April 08, 2014

Rephrasing: A Second Helping of Pie

Eurasian Magpies
Two Eurasian Pies (Pica pica) outside The Prado, Madrid

When I was researching my last amateur etymology piece (on the Pied-billed Grebe), I read a lot of things about the word “pie”. Most of it didn’t really pertain to our core subject of birds so, as interesting as it was, I left it out. But who doesn’t love having more than one kind of pie? In addition to being the original word for Magpie, there are two other definitions of pie: the kind we eat and a second antiquated word meaning to mix something up. Interestingly, many etymologists suggest that all three definitions are connected.

The word pie in the English language was first used to refer to the bird, starting around the mid-13th century. It's believed that it was around a century later that pie, the delicious pastry which was originally filled with a variety of mixed or minced meats, took its name from the way Magpies are known for collecting random objects to decorate their nests. Our third usage of pie arose about two hundred years later and appears to have been used mainly in the old printing days; after a printing job, the printer’s blocks would be all mixed up or pied before being sorted into their proper boxes. And when you go back to the Latin word for Magpie, Pica, you are easily brought back to the world of typesetting with pica as a modern typographic unit of measure, although this seems to be coincidental here.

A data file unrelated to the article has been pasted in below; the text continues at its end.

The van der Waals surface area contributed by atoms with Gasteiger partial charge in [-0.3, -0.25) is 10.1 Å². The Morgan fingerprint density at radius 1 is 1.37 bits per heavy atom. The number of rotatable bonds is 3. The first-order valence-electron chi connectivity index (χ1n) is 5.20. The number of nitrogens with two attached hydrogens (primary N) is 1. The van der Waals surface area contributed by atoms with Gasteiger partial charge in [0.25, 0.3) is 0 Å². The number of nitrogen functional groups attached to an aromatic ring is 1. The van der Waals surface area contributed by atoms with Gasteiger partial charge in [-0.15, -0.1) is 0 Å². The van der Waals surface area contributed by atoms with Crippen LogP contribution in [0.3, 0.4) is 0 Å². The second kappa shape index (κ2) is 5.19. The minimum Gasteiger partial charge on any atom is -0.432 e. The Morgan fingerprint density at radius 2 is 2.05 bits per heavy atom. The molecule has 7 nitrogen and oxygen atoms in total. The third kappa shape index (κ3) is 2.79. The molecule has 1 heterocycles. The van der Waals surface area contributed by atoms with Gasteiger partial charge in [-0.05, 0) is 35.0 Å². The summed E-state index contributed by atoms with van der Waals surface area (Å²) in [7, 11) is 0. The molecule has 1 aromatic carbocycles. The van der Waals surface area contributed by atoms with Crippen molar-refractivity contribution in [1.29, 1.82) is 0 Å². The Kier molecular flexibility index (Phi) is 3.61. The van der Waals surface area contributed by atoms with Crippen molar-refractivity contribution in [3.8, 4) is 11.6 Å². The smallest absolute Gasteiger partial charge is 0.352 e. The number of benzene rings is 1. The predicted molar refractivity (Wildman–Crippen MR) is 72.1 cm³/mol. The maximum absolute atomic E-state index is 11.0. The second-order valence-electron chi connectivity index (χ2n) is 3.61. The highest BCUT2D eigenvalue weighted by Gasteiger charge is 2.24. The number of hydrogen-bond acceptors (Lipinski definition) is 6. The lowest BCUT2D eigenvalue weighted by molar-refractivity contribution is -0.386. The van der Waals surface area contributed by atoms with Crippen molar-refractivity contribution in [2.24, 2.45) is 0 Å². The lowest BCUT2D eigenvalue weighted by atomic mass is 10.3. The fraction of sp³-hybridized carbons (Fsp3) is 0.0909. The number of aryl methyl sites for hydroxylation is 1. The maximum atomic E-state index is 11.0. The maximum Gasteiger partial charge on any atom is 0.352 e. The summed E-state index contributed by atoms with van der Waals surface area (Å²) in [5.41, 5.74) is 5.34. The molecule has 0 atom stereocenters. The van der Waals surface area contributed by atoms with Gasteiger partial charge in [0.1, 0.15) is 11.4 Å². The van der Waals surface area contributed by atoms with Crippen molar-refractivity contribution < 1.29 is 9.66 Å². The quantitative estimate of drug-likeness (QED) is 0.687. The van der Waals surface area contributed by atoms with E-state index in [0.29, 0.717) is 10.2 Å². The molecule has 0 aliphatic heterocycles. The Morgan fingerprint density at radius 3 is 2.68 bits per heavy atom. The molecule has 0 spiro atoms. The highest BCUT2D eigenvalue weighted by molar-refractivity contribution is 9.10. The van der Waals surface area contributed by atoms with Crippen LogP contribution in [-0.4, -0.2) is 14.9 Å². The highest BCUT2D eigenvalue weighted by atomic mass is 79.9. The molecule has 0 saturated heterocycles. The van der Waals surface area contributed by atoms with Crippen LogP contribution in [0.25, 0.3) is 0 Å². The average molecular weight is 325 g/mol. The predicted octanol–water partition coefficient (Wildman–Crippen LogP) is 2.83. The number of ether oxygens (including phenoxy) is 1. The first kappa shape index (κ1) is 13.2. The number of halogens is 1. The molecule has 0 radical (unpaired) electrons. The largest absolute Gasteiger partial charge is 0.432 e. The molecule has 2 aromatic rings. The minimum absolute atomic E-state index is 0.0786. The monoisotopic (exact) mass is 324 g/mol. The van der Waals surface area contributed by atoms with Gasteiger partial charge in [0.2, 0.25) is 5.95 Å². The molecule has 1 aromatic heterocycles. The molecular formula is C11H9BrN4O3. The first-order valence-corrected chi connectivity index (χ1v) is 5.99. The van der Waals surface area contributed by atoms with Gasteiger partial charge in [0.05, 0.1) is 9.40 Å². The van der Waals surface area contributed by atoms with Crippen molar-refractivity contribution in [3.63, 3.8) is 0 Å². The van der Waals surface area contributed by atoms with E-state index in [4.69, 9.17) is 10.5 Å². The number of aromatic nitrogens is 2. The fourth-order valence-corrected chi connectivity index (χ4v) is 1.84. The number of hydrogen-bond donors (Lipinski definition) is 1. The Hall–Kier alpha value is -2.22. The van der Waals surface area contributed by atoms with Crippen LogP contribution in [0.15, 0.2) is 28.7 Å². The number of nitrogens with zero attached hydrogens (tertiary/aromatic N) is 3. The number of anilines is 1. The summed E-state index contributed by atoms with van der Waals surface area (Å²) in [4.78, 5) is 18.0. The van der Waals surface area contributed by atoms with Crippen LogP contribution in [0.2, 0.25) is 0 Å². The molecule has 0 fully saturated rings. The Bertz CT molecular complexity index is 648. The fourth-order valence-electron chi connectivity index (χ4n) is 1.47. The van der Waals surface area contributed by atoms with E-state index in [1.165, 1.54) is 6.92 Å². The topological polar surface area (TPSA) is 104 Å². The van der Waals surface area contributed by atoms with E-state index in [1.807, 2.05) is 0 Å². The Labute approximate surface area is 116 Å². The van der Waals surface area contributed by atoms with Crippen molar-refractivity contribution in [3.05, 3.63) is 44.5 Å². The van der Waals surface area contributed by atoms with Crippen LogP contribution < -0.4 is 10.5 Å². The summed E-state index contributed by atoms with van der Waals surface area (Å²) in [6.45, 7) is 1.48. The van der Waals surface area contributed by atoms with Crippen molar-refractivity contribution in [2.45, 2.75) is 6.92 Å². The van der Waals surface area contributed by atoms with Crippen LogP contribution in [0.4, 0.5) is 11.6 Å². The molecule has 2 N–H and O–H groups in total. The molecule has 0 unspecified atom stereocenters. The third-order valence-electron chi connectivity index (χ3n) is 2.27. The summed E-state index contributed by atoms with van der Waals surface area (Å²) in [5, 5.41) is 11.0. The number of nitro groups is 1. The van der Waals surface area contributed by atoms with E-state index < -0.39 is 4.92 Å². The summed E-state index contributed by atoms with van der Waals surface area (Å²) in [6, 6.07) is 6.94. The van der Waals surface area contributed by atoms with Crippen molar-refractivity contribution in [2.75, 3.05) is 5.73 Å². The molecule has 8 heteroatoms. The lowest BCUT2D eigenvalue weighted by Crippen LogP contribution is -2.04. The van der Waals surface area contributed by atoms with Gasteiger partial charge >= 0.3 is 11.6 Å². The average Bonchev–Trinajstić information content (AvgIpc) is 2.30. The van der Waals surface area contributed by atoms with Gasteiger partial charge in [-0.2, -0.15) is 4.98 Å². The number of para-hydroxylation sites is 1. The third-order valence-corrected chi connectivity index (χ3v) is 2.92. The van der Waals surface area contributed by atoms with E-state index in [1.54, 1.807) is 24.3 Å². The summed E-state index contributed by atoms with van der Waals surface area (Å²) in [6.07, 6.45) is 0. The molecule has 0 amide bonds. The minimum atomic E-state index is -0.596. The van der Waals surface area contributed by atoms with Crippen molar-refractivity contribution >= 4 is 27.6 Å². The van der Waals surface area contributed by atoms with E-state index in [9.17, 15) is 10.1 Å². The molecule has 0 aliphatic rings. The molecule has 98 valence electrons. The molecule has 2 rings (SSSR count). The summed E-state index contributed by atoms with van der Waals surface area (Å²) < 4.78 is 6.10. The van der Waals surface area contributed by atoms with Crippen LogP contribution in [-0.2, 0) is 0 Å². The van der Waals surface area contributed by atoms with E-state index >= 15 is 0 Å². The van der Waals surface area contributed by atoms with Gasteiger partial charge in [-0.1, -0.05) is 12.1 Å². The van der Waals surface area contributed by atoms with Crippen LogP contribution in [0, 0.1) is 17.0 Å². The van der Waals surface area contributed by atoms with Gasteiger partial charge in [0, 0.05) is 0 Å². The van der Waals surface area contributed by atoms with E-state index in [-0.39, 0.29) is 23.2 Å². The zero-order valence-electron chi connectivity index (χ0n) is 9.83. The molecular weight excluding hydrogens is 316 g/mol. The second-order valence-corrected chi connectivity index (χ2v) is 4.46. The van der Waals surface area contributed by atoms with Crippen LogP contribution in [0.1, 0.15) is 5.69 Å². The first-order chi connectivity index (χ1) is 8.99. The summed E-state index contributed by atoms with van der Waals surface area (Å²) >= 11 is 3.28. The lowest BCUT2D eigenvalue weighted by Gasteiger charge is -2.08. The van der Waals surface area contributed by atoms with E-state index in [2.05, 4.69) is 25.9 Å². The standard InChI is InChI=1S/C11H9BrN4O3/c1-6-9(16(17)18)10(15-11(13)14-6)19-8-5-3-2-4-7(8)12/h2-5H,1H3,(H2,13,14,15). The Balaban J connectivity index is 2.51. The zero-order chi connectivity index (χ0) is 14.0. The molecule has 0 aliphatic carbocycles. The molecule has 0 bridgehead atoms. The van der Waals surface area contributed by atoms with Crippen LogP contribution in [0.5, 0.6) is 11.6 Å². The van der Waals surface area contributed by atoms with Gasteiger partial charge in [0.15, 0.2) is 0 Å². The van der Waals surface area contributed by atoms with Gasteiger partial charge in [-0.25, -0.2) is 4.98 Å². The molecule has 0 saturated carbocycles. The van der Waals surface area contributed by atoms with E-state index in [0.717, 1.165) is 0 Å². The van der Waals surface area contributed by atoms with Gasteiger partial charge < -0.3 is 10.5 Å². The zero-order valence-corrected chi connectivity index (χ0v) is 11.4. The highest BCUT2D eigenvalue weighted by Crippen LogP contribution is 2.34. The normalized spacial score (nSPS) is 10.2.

So our beloved apple and pumpkin pies (fruit was introduced as a pie filling around the beginning of the 17th century), not to mention rhubarb and blueberry, may all have been named after a bird. I even read somewhere, thought it's a little far-fetched for me, that the blackbirds from the classic nursery rhyme Sing a Song of Sixpence, are an allusion to the humble magpie.
Red-winged Blackbird
(Not related to the pie-filling blackbirds of Europe, but look at him sing)

Sing a song of sixpence,
A pocket full of rye,
Four and twenty blackbirds
Baked in a pie.

When the pie was opened
The birds began to sing
Wasn't that a dainty dish
To set before the king?

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